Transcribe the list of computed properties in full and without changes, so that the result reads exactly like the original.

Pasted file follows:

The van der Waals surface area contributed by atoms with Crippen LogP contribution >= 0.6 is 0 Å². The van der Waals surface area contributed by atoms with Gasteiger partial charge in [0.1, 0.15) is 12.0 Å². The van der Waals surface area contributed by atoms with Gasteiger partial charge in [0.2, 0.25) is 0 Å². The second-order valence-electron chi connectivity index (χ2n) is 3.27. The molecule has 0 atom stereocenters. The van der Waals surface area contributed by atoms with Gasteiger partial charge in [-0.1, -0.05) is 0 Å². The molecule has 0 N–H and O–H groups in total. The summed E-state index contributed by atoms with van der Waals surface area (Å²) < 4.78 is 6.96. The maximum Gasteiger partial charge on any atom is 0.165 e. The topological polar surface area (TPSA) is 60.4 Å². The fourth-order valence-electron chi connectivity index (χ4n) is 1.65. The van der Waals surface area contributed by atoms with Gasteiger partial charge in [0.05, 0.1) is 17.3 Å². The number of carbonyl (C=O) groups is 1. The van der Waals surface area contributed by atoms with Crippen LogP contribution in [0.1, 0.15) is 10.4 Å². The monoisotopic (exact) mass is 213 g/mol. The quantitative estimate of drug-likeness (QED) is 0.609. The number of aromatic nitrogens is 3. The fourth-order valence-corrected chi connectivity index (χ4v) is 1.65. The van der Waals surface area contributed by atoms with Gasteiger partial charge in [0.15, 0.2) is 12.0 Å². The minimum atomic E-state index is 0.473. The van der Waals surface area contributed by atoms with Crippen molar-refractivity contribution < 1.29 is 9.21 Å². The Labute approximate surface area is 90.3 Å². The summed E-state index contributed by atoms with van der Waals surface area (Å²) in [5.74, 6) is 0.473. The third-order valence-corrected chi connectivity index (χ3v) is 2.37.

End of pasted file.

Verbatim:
The van der Waals surface area contributed by atoms with Crippen LogP contribution >= 0.6 is 0 Å². The van der Waals surface area contributed by atoms with Gasteiger partial charge in [0.1, 0.15) is 12.0 Å². The van der Waals surface area contributed by atoms with Gasteiger partial charge in [0.2, 0.25) is 0 Å². The second-order valence-electron chi connectivity index (χ2n) is 3.27. The molecule has 0 atom stereocenters. The van der Waals surface area contributed by atoms with Gasteiger partial charge in [-0.1, -0.05) is 0 Å². The molecule has 0 N–H and O–H groups in total. The summed E-state index contributed by atoms with van der Waals surface area (Å²) < 4.78 is 6.96. The maximum Gasteiger partial charge on any atom is 0.165 e. The topological polar surface area (TPSA) is 60.4 Å². The fourth-order valence-electron chi connectivity index (χ4n) is 1.65. The van der Waals surface area contributed by atoms with Gasteiger partial charge in [0.05, 0.1) is 17.3 Å². The number of carbonyl (C=O) groups is 1. The van der Waals surface area contributed by atoms with Crippen LogP contribution in [0.1, 0.15) is 10.4 Å². The monoisotopic (exact) mass is 213 g/mol. The quantitative estimate of drug-likeness (QED) is 0.609. The number of aromatic nitrogens is 3. The fourth-order valence-corrected chi connectivity index (χ4v) is 1.65. The van der Waals surface area contributed by atoms with Gasteiger partial charge in [0.15, 0.2) is 12.0 Å². The minimum atomic E-state index is 0.473. The van der Waals surface area contributed by atoms with Crippen molar-refractivity contribution < 1.29 is 9.21 Å². The Labute approximate surface area is 90.3 Å². The summed E-state index contributed by atoms with van der Waals surface area (Å²) in [5.74, 6) is 0.473. The third-order valence-corrected chi connectivity index (χ3v) is 2.37.